Trace Gasses in the Atmosphere

Atmosphere consists of a lot of trace gasses in addition to major gasses like Nitrogen and Oxygen. In this lesson, let us discuss about these gasses. We had understood about the Composition of Atmosphere in our earlier lesson.


Some of the major trace gases in the atmosphere are Argon which constitutes 0.93%, Carbon Dioxide constituting 0.035%, Neon, Methane, Helium, Ozone, Hydrogen, Krypton, Xenon, Nitrous Oxide, Iodine, Carbon Monoxide and Sulphur Dioxide.

In addition to these trace gases we also find water vapour and solid particles in the atmosphere. Although the amount of water vapour is quite less in the atmosphere, the variation in amount of water vapour affects the weather conditions to a great extent.

Some of the gases in the atmosphere are called variable gases because they vary from place to place. These variable gasses are Water Vapour, Carbon Monoxide, Sulphur Dioxide, Nitrous Oxide and Methane. In addition to the various gasses, there are a lot of suspended particles in the air. Solid particles like sea-salt and dust causes visibility problems like smog.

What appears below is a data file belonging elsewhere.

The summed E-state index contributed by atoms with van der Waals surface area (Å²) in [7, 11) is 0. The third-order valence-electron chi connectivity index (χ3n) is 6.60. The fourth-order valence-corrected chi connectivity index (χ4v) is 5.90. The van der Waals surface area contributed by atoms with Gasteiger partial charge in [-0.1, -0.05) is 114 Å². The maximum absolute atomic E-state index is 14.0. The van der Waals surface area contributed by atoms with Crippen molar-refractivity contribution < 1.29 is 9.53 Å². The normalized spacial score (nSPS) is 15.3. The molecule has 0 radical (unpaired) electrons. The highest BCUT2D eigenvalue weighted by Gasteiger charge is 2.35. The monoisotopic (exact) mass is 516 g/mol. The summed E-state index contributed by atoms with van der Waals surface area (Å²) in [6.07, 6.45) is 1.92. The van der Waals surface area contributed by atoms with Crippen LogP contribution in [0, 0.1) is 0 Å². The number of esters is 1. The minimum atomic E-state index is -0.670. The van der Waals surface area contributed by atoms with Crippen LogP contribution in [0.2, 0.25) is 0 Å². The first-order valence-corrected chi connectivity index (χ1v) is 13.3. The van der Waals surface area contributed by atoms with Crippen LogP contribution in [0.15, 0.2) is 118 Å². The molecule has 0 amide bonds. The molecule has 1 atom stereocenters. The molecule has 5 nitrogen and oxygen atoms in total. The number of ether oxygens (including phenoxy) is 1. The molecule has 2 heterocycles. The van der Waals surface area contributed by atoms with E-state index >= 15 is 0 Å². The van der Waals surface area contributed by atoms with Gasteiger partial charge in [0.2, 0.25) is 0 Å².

Some gases are called as Greenhouse Gases because they have a tendency to absorb long wave radiation from the sun and retain the heat in the atmosphere. Excess amounts of greenhouse gases in the atmosphere is the main reason for global warming.

We are aware that Carbon Dioxide is produced by burning fuel. Trees and plants absorb Carbon Dioxide from the atmosphere and replace it with Oxygen. Ozone is found in the upper atmosphere and helps in absorbing ultraviolet radiation from the sun. Ozone is found approximately at around 10 to 50 kilometres from the surface of earth. The maximum concentration of ozone is found at 20 to 25 kilometres from the earth surface.

Till now we have learnt about the composition of trace gasses in the atmosphere. In the next post, we shall learn about the Thermal Structure of Atmosphere on the basis of which the atmosphere is classified.